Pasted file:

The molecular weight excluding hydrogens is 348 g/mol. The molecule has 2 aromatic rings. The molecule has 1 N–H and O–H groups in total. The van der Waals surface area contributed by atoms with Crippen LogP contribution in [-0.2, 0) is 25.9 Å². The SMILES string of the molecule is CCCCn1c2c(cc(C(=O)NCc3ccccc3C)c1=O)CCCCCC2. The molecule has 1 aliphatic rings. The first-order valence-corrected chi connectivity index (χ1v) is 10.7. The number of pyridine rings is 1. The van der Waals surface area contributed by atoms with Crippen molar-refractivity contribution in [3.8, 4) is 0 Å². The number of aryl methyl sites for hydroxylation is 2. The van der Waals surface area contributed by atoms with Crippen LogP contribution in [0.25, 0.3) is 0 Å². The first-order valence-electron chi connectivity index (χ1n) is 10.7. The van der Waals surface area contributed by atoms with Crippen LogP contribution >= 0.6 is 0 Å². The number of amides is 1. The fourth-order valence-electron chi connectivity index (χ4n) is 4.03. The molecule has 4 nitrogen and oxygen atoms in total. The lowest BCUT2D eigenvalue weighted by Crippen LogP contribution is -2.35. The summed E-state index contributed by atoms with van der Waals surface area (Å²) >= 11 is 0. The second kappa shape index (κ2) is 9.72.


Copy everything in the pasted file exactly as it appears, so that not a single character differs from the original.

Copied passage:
The molecular weight excluding hydrogens is 348 g/mol. The molecule has 2 aromatic rings. The molecule has 1 N–H and O–H groups in total. The van der Waals surface area contributed by atoms with Crippen LogP contribution in [-0.2, 0) is 25.9 Å². The SMILES string of the molecule is CCCCn1c2c(cc(C(=O)NCc3ccccc3C)c1=O)CCCCCC2. The molecule has 1 aliphatic rings. The first-order valence-corrected chi connectivity index (χ1v) is 10.7. The number of pyridine rings is 1. The van der Waals surface area contributed by atoms with Crippen molar-refractivity contribution in [3.8, 4) is 0 Å². The number of aryl methyl sites for hydroxylation is 2. The van der Waals surface area contributed by atoms with Crippen LogP contribution in [0.25, 0.3) is 0 Å². The first-order valence-electron chi connectivity index (χ1n) is 10.7. The van der Waals surface area contributed by atoms with Crippen LogP contribution >= 0.6 is 0 Å². The number of amides is 1. The fourth-order valence-electron chi connectivity index (χ4n) is 4.03. The molecule has 4 nitrogen and oxygen atoms in total. The lowest BCUT2D eigenvalue weighted by Crippen LogP contribution is -2.35. The summed E-state index contributed by atoms with van der Waals surface area (Å²) >= 11 is 0. The second kappa shape index (κ2) is 9.72.